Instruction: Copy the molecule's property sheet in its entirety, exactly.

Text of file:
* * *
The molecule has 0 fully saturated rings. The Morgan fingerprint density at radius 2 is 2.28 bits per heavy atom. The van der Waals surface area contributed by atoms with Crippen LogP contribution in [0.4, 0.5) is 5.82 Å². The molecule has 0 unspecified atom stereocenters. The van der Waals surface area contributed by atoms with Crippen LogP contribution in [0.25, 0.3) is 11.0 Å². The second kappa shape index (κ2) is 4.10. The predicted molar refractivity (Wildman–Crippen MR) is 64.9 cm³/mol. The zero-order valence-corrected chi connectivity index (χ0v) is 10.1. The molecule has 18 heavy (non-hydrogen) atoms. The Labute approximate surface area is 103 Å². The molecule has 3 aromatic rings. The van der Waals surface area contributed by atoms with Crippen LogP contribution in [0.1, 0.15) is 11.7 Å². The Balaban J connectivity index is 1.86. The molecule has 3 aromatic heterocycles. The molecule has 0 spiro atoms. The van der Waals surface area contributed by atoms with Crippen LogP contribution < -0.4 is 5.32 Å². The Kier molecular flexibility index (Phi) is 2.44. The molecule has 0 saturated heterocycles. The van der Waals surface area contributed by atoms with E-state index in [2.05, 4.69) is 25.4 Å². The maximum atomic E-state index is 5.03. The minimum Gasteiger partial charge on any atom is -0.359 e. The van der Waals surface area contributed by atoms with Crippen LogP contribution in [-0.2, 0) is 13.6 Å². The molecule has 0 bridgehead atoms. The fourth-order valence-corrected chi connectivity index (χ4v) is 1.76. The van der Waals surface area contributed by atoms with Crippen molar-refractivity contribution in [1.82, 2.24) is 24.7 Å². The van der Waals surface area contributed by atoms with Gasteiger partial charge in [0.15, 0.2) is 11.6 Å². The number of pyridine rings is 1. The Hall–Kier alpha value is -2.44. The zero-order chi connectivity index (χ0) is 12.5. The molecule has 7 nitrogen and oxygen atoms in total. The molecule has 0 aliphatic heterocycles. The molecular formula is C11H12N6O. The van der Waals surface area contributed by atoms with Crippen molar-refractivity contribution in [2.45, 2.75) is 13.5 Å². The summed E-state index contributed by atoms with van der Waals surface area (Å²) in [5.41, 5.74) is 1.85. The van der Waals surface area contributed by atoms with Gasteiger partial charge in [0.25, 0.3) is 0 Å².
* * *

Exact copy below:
The molecule has 0 fully saturated rings. The Morgan fingerprint density at radius 2 is 2.28 bits per heavy atom. The van der Waals surface area contributed by atoms with Crippen LogP contribution in [0.4, 0.5) is 5.82 Å². The molecule has 0 unspecified atom stereocenters. The van der Waals surface area contributed by atoms with Crippen LogP contribution in [0.25, 0.3) is 11.0 Å². The second kappa shape index (κ2) is 4.10. The predicted molar refractivity (Wildman–Crippen MR) is 64.9 cm³/mol. The zero-order valence-corrected chi connectivity index (χ0v) is 10.1. The molecule has 18 heavy (non-hydrogen) atoms. The Labute approximate surface area is 103 Å². The molecule has 3 aromatic rings. The van der Waals surface area contributed by atoms with Crippen LogP contribution in [0.1, 0.15) is 11.7 Å². The Balaban J connectivity index is 1.86. The molecule has 3 aromatic heterocycles. The molecule has 0 spiro atoms. The van der Waals surface area contributed by atoms with Crippen LogP contribution < -0.4 is 5.32 Å². The Kier molecular flexibility index (Phi) is 2.44. The molecule has 0 saturated heterocycles. The van der Waals surface area contributed by atoms with E-state index in [2.05, 4.69) is 25.4 Å². The maximum atomic E-state index is 5.03. The minimum Gasteiger partial charge on any atom is -0.359 e. The van der Waals surface area contributed by atoms with Crippen LogP contribution in [-0.2, 0) is 13.6 Å². The molecule has 0 bridgehead atoms. The fourth-order valence-corrected chi connectivity index (χ4v) is 1.76. The van der Waals surface area contributed by atoms with Crippen molar-refractivity contribution in [1.82, 2.24) is 24.7 Å². The van der Waals surface area contributed by atoms with Gasteiger partial charge in [0.15, 0.2) is 11.6 Å². The number of pyridine rings is 1. The Hall–Kier alpha value is -2.44. The zero-order chi connectivity index (χ0) is 12.5. The molecule has 7 nitrogen and oxygen atoms in total. The molecule has 0 aliphatic heterocycles. The molecular formula is C11H12N6O. The van der Waals surface area contributed by atoms with Crippen molar-refractivity contribution in [2.45, 2.75) is 13.5 Å². The summed E-state index contributed by atoms with van der Waals surface area (Å²) in [5.41, 5.74) is 1.85. The van der Waals surface area contributed by atoms with Gasteiger partial charge in [0.25, 0.3) is 0 Å².